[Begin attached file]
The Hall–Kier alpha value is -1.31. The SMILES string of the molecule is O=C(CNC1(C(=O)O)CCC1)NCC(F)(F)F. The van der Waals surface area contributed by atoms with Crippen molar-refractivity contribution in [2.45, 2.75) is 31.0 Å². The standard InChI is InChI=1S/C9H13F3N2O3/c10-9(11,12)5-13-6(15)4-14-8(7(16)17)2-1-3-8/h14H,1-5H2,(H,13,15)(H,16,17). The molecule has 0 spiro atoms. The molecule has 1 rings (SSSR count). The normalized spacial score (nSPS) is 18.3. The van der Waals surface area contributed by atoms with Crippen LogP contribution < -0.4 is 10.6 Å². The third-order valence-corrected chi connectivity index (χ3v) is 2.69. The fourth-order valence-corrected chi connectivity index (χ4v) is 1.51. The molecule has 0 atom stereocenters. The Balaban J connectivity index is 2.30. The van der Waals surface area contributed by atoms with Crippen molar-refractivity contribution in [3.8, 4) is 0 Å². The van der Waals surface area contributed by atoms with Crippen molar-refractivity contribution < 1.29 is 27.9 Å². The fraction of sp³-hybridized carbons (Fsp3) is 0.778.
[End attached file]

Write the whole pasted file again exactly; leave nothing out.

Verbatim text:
The Hall–Kier alpha value is -1.31. The SMILES string of the molecule is O=C(CNC1(C(=O)O)CCC1)NCC(F)(F)F. The van der Waals surface area contributed by atoms with Crippen molar-refractivity contribution in [2.45, 2.75) is 31.0 Å². The standard InChI is InChI=1S/C9H13F3N2O3/c10-9(11,12)5-13-6(15)4-14-8(7(16)17)2-1-3-8/h14H,1-5H2,(H,13,15)(H,16,17). The molecule has 0 spiro atoms. The molecule has 1 rings (SSSR count). The normalized spacial score (nSPS) is 18.3. The van der Waals surface area contributed by atoms with Crippen LogP contribution < -0.4 is 10.6 Å². The third-order valence-corrected chi connectivity index (χ3v) is 2.69. The fourth-order valence-corrected chi connectivity index (χ4v) is 1.51. The molecule has 0 atom stereocenters. The Balaban J connectivity index is 2.30. The van der Waals surface area contributed by atoms with Crippen molar-refractivity contribution in [3.8, 4) is 0 Å². The van der Waals surface area contributed by atoms with Crippen molar-refractivity contribution < 1.29 is 27.9 Å². The fraction of sp³-hybridized carbons (Fsp3) is 0.778.